You are a walking ecosystem. Complex and symbiotic, your body hosts a whole microscopic world that should not be overlooked and deserves appreciation.
Do you know how much a gift you are to the microorganisms and bacteria teeming on you and in you? Trillions, hundreds of trillions, of bacterial cells count on your body to shelter and feed them, never leaving you to walk the world alone.
Truthfully, if your human body were to attempt to navigate the planet alone, separate from its undetectable tenants, you would find your immune system, nutrition, and even your molecules would suffer the loss of their combined support. Research shows that to preserve healthy body function, human genes and the genes of microorganisms must work together. Disease compromises the ability for the human ecosystem to survive and thrive; the participants are interdependent and essential to each other.
Researchers, like those at the Clinical Research Conference at the 2013 American College of Rheumatology Annual Meeting in San Diego are studying a chronic pain culprit, arthritis, in the hope of understanding more about the implications of the mutual relationship between the body and its communal microorganisms, and their genomes, living within. Scientific leaders like 2000 Nobel Laureate Joshua Lederberg, seek to examine how microorganisms share and determine health or the lack of it. How do microorganisms affect biological functions? What part do they play in diseases plaguing the body’s natural defenses? How instrumental are they to a person’s breakdown and absorption of nutrients? In ways do these microorganisms influence neurological conditions?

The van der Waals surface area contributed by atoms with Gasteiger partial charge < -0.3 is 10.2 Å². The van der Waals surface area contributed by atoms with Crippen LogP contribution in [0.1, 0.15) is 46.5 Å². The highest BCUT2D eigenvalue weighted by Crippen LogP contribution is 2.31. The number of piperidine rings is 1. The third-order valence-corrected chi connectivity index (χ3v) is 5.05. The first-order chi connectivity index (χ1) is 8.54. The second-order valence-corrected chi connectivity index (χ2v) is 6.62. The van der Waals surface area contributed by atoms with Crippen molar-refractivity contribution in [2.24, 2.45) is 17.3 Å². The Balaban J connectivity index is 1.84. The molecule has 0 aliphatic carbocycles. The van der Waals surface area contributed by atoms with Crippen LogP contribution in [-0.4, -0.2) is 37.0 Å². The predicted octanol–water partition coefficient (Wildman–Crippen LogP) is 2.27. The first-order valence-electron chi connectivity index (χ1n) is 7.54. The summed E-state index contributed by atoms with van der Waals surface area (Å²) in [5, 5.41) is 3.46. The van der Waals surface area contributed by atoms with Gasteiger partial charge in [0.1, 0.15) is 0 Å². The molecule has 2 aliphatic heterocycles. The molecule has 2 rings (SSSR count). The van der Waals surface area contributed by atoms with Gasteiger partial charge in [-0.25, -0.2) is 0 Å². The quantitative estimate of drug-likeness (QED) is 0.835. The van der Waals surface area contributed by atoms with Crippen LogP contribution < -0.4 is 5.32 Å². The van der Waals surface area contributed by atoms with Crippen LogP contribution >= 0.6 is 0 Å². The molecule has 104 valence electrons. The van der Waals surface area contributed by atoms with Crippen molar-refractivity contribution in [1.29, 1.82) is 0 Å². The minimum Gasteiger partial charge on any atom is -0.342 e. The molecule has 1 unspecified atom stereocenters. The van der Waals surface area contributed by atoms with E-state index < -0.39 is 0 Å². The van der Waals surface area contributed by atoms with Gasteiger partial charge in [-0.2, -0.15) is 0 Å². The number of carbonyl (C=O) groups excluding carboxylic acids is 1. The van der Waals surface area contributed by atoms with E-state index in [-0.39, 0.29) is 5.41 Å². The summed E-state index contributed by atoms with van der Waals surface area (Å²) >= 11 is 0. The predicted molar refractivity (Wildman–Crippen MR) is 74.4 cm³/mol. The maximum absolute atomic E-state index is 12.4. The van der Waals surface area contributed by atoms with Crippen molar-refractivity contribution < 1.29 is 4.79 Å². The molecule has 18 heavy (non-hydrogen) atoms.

A variety of studies implicate that the presence of certain bacterium in various mucosal sites influences several types of arthritis, including inflammatory and rheumatoid arthritis. There is still much research to be done regarding the identification of specific microorganisms, implications of certain microorganisms and autoimmunity, as well as a broader comprehension of disease-causing organisms that may assist future treatment.
Read the full article here: Body Cavity Searching for the Causes of Chronic Pain | Psychology Today